Designing Your Rain Garden

Below are some general tips to help you start designing your rain garden. These are fairly simple to follow, but if you have questions, help is close by! We will be happy to visit your site and provide technical assistance. If you want to delve into the technical aspects of designing a rain garden, check out on our links and resources menu to the right.

Location, Location, Location

Most everyone has a place in their yard that would be suitable for a rain garden. Any area that receives rain water runoff can work. Below are some tips for finding a good location.

  • Locate your rain garden down-slope from downspouts, driveways or other areas that direct water through your yard.
  • Sunny or partly sunny locations are ideal, but shady areas can also work well.
  • Construct the garden 10 feet or more from your house to keep water away from the foundation.
  • Also, avoid placing rain gardens over or near the drain field of a septic system or below-ground utility lines.

Consider where the water will enter the garden and where it might overflow. Make sure it doesn’t go in an unwanted direction.

Sizing the Garden

To establish the size of your rain garden, calculate the square footage of the area that will drain to the location of your garden and divide by three. For rain gardens attached to downspouts, there are two additional steps. For example, take a 1,000 square-foot roof with two downspouts, one of which is connected to your rain garden:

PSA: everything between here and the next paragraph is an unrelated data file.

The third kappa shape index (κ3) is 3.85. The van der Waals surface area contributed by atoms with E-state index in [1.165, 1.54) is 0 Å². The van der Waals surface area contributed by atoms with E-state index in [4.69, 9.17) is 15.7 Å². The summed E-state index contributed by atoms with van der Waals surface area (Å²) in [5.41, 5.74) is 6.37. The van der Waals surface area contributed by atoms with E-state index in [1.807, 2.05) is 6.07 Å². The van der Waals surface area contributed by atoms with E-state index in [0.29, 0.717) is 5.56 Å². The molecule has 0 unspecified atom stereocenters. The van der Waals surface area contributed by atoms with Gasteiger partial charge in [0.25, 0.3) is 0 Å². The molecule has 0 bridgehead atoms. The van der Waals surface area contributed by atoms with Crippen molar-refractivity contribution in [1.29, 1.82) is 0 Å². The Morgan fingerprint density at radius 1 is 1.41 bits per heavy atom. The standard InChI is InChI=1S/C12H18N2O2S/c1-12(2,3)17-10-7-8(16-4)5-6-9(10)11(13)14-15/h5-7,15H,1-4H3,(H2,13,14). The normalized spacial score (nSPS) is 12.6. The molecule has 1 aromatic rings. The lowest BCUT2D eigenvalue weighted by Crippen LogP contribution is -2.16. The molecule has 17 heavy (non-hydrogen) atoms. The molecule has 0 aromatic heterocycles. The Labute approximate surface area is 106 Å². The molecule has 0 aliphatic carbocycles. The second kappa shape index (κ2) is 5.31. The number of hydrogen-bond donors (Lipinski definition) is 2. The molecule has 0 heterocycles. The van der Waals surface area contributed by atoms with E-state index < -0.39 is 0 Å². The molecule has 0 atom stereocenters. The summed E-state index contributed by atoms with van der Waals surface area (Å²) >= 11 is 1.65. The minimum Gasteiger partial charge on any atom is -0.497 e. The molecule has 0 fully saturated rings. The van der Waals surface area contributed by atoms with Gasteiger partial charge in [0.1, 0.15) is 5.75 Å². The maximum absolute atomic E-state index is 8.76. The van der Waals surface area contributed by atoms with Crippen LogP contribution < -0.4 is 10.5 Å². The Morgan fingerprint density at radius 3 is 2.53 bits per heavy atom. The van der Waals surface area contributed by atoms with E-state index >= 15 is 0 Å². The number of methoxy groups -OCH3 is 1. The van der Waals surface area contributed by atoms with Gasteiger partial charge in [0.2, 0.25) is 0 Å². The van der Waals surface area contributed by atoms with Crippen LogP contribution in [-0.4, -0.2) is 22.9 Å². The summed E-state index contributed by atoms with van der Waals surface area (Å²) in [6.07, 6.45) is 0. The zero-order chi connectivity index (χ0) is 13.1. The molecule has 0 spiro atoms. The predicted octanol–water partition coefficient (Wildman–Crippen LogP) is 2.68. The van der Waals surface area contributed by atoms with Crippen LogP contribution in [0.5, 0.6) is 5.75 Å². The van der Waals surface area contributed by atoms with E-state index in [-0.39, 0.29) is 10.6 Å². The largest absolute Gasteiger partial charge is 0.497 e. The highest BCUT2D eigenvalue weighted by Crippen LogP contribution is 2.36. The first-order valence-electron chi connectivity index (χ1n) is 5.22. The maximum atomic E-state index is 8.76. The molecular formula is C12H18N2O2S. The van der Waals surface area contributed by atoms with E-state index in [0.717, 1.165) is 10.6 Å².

• Step 1: Divide the roof square footage (1,000) by the number of downspouts (2).
  • Step 2: Multiply the result in step 1 (in this case, 500) by the number of downspouts connected to your rain garden (1) and then divide by three to determine the square footage of your garden. In this example, the resulting garden would be 167 square feet in size (500 times 1 divided by 3). Of course, the square footage doesn’t have to be exact.
  • If your soil is extremely compacted or clayey, increase (even double) the size of your garden, or amend the soil with compost.

      Determining the depth: To figure out what depth your garden should be, test the infiltration rate of the soil – that is, how fast water soaks into the ground. This is simple. Dig a hole about 12 inches deep and fill it with water. After 24 hours, measure how much water has soaked in to the ground. For example, if half of the water has soaked into the ground, you would dig your garden so that it is 6 inches deep at the deepest part. If your soil drains very slowly, you may need to amend it with compost.

      Determine the Shape: Rain gardens can take on just about any shape you want them to. The shape in part will be dictated by the location; the rest is up to your imagination.

Design Tips